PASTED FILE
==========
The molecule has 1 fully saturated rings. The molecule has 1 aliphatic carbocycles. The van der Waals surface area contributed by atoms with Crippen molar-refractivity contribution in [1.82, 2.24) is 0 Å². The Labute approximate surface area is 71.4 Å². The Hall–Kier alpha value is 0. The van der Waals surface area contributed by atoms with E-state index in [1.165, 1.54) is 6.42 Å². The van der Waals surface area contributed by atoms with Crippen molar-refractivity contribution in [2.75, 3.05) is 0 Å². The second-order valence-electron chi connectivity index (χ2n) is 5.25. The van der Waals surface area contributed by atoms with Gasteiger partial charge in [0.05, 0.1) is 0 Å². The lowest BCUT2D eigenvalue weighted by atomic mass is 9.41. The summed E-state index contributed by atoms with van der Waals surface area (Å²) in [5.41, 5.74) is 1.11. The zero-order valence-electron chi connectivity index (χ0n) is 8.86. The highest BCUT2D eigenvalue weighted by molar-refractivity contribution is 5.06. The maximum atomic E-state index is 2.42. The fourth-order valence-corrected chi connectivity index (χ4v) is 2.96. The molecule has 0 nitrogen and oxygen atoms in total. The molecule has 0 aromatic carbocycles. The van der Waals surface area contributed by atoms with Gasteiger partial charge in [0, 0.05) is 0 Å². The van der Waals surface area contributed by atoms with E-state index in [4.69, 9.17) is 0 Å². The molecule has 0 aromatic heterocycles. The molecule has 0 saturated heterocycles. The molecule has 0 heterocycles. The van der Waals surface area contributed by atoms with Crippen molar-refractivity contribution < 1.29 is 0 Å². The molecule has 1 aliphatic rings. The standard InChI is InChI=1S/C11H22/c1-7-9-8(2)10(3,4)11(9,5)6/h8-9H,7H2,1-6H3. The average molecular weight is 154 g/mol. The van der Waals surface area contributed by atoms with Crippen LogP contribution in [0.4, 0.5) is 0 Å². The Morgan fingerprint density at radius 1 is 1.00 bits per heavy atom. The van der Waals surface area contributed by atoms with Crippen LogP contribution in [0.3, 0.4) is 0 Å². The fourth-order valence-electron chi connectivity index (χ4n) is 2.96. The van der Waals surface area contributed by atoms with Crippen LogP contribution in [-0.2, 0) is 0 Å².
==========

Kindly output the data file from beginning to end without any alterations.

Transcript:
The molecule has 1 fully saturated rings. The molecule has 1 aliphatic carbocycles. The van der Waals surface area contributed by atoms with Crippen molar-refractivity contribution in [1.82, 2.24) is 0 Å². The Labute approximate surface area is 71.4 Å². The Hall–Kier alpha value is 0. The van der Waals surface area contributed by atoms with E-state index in [1.165, 1.54) is 6.42 Å². The van der Waals surface area contributed by atoms with Crippen molar-refractivity contribution in [2.75, 3.05) is 0 Å². The second-order valence-electron chi connectivity index (χ2n) is 5.25. The van der Waals surface area contributed by atoms with Gasteiger partial charge in [0.05, 0.1) is 0 Å². The lowest BCUT2D eigenvalue weighted by atomic mass is 9.41. The summed E-state index contributed by atoms with van der Waals surface area (Å²) in [5.41, 5.74) is 1.11. The zero-order valence-electron chi connectivity index (χ0n) is 8.86. The highest BCUT2D eigenvalue weighted by molar-refractivity contribution is 5.06. The maximum atomic E-state index is 2.42. The fourth-order valence-corrected chi connectivity index (χ4v) is 2.96. The molecule has 0 nitrogen and oxygen atoms in total. The molecule has 0 aromatic carbocycles. The van der Waals surface area contributed by atoms with Gasteiger partial charge in [0, 0.05) is 0 Å². The van der Waals surface area contributed by atoms with E-state index in [4.69, 9.17) is 0 Å². The molecule has 0 aromatic heterocycles. The molecule has 0 saturated heterocycles. The molecule has 0 heterocycles. The van der Waals surface area contributed by atoms with Crippen molar-refractivity contribution < 1.29 is 0 Å². The molecule has 1 aliphatic rings. The standard InChI is InChI=1S/C11H22/c1-7-9-8(2)10(3,4)11(9,5)6/h8-9H,7H2,1-6H3. The average molecular weight is 154 g/mol. The van der Waals surface area contributed by atoms with Crippen LogP contribution in [0.4, 0.5) is 0 Å². The Morgan fingerprint density at radius 1 is 1.00 bits per heavy atom. The van der Waals surface area contributed by atoms with Crippen LogP contribution in [0.3, 0.4) is 0 Å². The fourth-order valence-electron chi connectivity index (χ4n) is 2.96. The van der Waals surface area contributed by atoms with Crippen LogP contribution in [-0.2, 0) is 0 Å².